Timesharing and Relocation in Florida

Sometimes after a divorce or separation, a parent will want to relocate further away from their prior home or even out of state due to a job opportunity, second marriage or other compelling reason.  However, when a parenting plan has been established by Court Order, your relocation can have a dramatic impact on your child and the other parent.

As a rule, you must have court approval to relocate more than 50 miles away from the other parent. That Court order can ratify a written agreement between the parties or it can be the result of an evidentiary hearing granting one party’s request over the objection of the other.  However, each case is decided based on its unique facts and circumstances of the situation. Because a significant move will affect the whole family, the court will need to get involved to settle disputes.

When a Court Will Permit a Relocation

A Court will always consider whether the relocation will be in the best interests of the child. Section 61.13001, Florida Statutes requires the Court to examine factors such as:

  • The nature, quality, extent of involvement, and duration of the child’s relationship with the parent or other person proposing to relocate with the child and with the non-relocating parent, extended family, siblings, half-siblings, and other significant persons in the child’s life;
  • The age and developmental stage of the child, the needs of the child, and the likely impact the relocation will have on the child’s physical, educational, and emotional development, taking into consideration any special needs of the child;
  • The feasibility of preserving the relationship between the non-relocating parent or other person and the child through substitute arrangements that take into consideration the logistics of contact, access, and time-sharing, as well as the financial circumstances of the parties; whether those factors are sufficient to foster a continuing meaningful relationship between the child and the non-relocating parent or other person; and the likelihood of compliance with the substitute arrangements by the relocating parent or other person once he or she is out of the jurisdiction of the court;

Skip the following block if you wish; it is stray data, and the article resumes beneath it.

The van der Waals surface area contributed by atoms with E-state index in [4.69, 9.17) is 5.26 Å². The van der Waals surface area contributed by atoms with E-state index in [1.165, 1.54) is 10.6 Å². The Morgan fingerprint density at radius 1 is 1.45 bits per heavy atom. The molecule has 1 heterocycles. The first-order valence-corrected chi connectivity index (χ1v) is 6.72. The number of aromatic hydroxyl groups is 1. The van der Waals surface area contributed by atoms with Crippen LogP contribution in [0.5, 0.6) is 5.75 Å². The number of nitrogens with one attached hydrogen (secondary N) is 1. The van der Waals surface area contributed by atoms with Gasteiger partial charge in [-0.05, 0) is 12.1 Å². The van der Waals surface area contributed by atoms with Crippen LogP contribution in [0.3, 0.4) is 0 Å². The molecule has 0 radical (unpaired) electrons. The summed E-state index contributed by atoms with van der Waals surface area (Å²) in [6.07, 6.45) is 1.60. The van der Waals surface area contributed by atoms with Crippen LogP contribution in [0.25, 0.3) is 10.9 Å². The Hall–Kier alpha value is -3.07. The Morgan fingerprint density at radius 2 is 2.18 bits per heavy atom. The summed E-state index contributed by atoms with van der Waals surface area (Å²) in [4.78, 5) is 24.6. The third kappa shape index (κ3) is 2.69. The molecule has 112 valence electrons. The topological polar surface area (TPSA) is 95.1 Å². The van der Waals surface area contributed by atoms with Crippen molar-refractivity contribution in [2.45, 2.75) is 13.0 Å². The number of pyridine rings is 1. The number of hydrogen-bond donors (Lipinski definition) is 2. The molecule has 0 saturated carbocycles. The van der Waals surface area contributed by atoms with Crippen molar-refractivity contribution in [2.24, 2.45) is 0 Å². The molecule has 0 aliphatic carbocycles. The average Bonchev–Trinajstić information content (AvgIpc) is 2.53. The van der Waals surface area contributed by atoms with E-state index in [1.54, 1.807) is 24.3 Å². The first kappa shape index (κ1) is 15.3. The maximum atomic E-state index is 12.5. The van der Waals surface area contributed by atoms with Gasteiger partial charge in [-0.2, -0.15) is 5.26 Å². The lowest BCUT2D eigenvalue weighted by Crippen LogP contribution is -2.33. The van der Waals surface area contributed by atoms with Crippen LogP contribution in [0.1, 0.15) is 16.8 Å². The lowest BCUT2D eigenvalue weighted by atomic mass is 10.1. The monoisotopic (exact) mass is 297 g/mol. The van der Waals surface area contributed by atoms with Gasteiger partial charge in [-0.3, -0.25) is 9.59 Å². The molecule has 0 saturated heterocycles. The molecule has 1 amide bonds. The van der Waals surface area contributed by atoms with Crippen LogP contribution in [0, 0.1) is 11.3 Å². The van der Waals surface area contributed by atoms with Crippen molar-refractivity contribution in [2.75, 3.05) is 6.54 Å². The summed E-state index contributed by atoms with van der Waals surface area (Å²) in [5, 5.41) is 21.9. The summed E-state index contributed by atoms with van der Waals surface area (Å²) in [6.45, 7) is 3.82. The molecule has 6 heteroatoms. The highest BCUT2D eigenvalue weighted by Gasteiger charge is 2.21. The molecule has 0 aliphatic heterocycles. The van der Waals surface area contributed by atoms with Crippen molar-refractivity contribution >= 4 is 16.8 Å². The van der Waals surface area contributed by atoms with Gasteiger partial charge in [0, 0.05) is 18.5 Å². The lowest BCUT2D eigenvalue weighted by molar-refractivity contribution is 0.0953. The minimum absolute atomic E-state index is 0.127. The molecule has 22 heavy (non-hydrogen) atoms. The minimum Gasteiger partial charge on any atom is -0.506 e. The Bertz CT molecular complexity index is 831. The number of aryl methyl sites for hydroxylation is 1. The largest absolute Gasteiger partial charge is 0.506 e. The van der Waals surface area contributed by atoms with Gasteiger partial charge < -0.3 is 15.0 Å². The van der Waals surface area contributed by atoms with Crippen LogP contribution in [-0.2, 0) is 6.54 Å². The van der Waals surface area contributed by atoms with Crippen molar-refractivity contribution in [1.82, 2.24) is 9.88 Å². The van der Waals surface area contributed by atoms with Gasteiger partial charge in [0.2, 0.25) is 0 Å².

• The child’s preference, taking into consideration the age and maturity of the child;
  • Whether the relocation will enhance the general quality of life for both the parent or other person seeking the relocation and the child, including, but not limited to, financial or emotional benefits or educational opportunities;
  • The reasons each parent or other person is seeking or opposing the relocation.
  • The current employment and economic circumstances of each parent or other person and whether the proposed relocation is necessary to improve the economic circumstances of the parent or other person seeking relocation of the child;
  • That the relocation is sought in good faith and the extent to which the objecting parent has fulfilled his or her financial obligations to the parent or other person seeking relocation, including child support, spousal support, and marital property and marital debt obligations;
  • The career and other opportunities available to the objecting parent or other person if the relocation occurs;
  • A history of substance abuse or domestic violence as defined in s. 741.28 or which meets the criteria of s. 39.806(1)(d) by either parent, including a consideration of the severity of such conduct and the failure or success of any attempts at rehabilitation;
  • Any other factor affecting the best interest of the child or as set forth in s. 61.13, when establishing or modifying parenting plans.

The statute does not technically require the judge to examine a parent’s motive in making a move. However, if the main reason that the parent wants to move is to get the child away from the other parent, permission to relocate will likely be denied.

Filing a Notice of Intent to Relocate

If a parent wants to relocate, he or she must file a Petition with the Court if the move is over 50 miles away. The petition should include the following information:

  • A description of the location of the intended new residence, including the state, city, and specific physical address, if known;
  • The mailing address of the intended new residence, if not the same as the physical address, if known;
  • The home telephone number of the intended new residence, if known;
  • The date of the intended move or proposed relocation;
  • A detailed statement of the specific reasons for the proposed relocation. If one of the reasons is based upon a job offer that has been reduced to writing, the written job offer must be attached to the petition;
  • A proposal for the revised post-relocation schedule for access and time-sharing together with a proposal for the post-relocation transportation arrangements necessary to effectuate time-sharing with the child. Absent the existence of a current, valid order abating, terminating, or restricting access or time-sharing or other good cause predating the petition, failure to comply with this provision renders the petition to relocate legally insufficient.

The parent requesting relocation should also appropriately serve the other parent and provide information on how he or she should object, pursuant to statutory requirements.  McKINNON LEGAL is able to help you comply with Florida law when desiring to relocate with your minor children. Call to speak with our attorneys today.